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President Trump touted how crucial his presidency is to the markets' gains, in an interview today with Fox News:

"If I ever got impeached, I think the market would crash. I think everybody would be very poor."

History as guide: Stocks continued to rise during and after Bill Clinton's impeachment, which occurred a bit earlier in a long bull market than where we're at today. Stocks fell when Richard Nixon resigned, but markets were reacting to a confluence of other events like a global oil crisis.

What analysts are saying:

  • Christopher Mistal, director of research at Stock Trader's Almanac, tells Axios:
"Because impeachment of Trump has been talked about for so long I would not expect it to not have any real impact on the market even if it does happen. Why? Because VP [Mike] Pence would become President and the majority of the policies that Trump has put in place would stay in place."
  • Jeremy Siegel, a market historian and Wharton School of Business professor, last year told CNBC if Trump was no longer in office, the Dow would go up 1,000 points: "One has to remember that the rally since Trump’s election has been based not on Trump’s agenda [but] on the Republican agenda."

More context:

The markets have seen large gains since President Trump took office, with the S&P 500 climbing over 25% since his inauguration.

  • Giving Trump credit for the surge is a matter of perspective.
  • Much of it is tied to improved corporate profits, a lot of which are being boosted by Trump policies like tax cuts and deregulation.
  • But the markets and economy were already strengthening before his election, both in the U.S. and globally.
  • Markets had no major reaction to the guilty plea by Trump's former attorney Michael Cohen or in the charges against Trump's former campaign chairman Paul Manafort.
  • Stocks did sink late last year after an erroneous ABC News report that, had it been accurate, may have set the stage for impeachment. But that also was before the big tax cut bill was passed and, as the market analysts note, there is no indication that a President Pence would change course.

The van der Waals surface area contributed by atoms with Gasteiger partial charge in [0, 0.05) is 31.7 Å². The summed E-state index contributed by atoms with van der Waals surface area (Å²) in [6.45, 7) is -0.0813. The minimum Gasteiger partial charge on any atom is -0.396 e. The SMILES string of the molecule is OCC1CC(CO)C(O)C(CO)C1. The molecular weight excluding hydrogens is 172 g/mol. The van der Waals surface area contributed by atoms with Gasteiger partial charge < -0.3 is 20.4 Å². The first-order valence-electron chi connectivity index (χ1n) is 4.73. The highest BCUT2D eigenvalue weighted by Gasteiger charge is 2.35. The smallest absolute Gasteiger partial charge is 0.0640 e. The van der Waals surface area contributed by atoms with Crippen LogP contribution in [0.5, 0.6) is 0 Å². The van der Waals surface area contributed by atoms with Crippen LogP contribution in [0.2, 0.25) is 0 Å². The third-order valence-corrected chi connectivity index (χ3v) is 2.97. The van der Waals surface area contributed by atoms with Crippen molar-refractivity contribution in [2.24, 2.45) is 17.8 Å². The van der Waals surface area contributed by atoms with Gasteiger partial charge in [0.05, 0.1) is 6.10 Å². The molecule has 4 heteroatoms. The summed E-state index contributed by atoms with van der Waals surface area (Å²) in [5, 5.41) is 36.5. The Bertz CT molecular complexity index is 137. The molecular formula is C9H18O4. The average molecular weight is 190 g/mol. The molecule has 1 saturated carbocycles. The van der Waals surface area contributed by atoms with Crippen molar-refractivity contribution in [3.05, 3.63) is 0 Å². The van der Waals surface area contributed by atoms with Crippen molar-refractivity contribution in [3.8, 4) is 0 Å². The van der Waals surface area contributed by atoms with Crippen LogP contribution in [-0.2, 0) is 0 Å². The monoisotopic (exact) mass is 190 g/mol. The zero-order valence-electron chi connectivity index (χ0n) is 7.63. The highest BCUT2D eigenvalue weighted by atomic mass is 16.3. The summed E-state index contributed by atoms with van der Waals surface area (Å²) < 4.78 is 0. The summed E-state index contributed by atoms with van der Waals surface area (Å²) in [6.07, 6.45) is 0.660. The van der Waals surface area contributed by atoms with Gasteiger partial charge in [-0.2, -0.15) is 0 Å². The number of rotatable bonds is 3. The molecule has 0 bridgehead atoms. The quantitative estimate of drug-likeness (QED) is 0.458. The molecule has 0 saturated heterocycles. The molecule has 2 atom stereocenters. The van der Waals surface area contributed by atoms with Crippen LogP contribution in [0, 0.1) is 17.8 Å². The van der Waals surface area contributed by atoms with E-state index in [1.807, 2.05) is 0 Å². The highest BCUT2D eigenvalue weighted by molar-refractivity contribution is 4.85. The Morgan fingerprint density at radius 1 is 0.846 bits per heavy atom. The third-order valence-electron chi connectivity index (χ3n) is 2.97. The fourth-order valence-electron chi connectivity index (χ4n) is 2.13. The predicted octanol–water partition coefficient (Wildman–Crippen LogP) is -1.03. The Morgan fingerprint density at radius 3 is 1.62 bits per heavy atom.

Go deeper

Scoop: Gina Haspel threatened to resign over plan to install Kash Patel as CIA deputy

CIA Director Gina Haspel. Photo: Win McNamee/Getty Images

CIA Director Gina Haspel threatened to resign in early December after President Trump cooked up a hasty plan to install loyalist Kash Patel, a former aide to Rep. Devin Nunes (R-Calif.), as her deputy, according to three senior administration officials with direct knowledge of the matter.

Why it matters: The revelation stunned national security officials and almost blew up the leadership of the world's most powerful spy agency. Only a series of coincidences — and last minute interventions from Vice President Mike Pence and White House counsel Pat Cipollone — stopped it.

Updated 12 hours ago - Politics & Policy

Coronavirus dashboard

Illustration: Sarah Grillo/Axios

  1. Health: Coronavirus deaths reach 4,000 per day as hospitals remain in crisis mode — CDC warns highly transmissible coronavirus variant could become dominant in U.S. in March.
  2. Politics: Biden says, "We will manage the hell out of" vaccine distribution — Biden taps ex-FDA chief to lead Operation Warp Speed amid rollout of COVID plan — Widow of GOP congressman-elect who died of COVID-19 will run to fill his seat.
  3. Vaccine: Battling Black mistrust of the vaccines"Pharmacy deserts" could become vaccine deserts — Instacart to give $25 to shoppers who get vaccine.
  4. Economy: Unemployment filings explode againFed chair: No interest rate hike coming any time soon —  Inflation rose more than expected in December.
  5. World: WHO team arrives in China to investigate pandemic origins.

John Weaver, Lincoln Project co-founder, acknowledges “inappropriate” messages

John Weaver aboard John McCain's campaign plane in February 2000. Photo: Robert Schmidt/AFP via Getty Images)

John Weaver, a veteran Republican operative who co-founded the Lincoln Project, declared in a statement to Axios on Friday that he sent “inappropriate,” sexually charged messages to multiple men.

  • “To the men I made uncomfortable through my messages that I viewed as consensual mutual conversations at the time: I am truly sorry. They were inappropriate and it was because of my failings that this discomfort was brought on you,” Weaver said.
  • “The truth is that I'm gay,” he added. “And that I have a wife and two kids who I love. My inability to reconcile those two truths has led to this agonizing place.”

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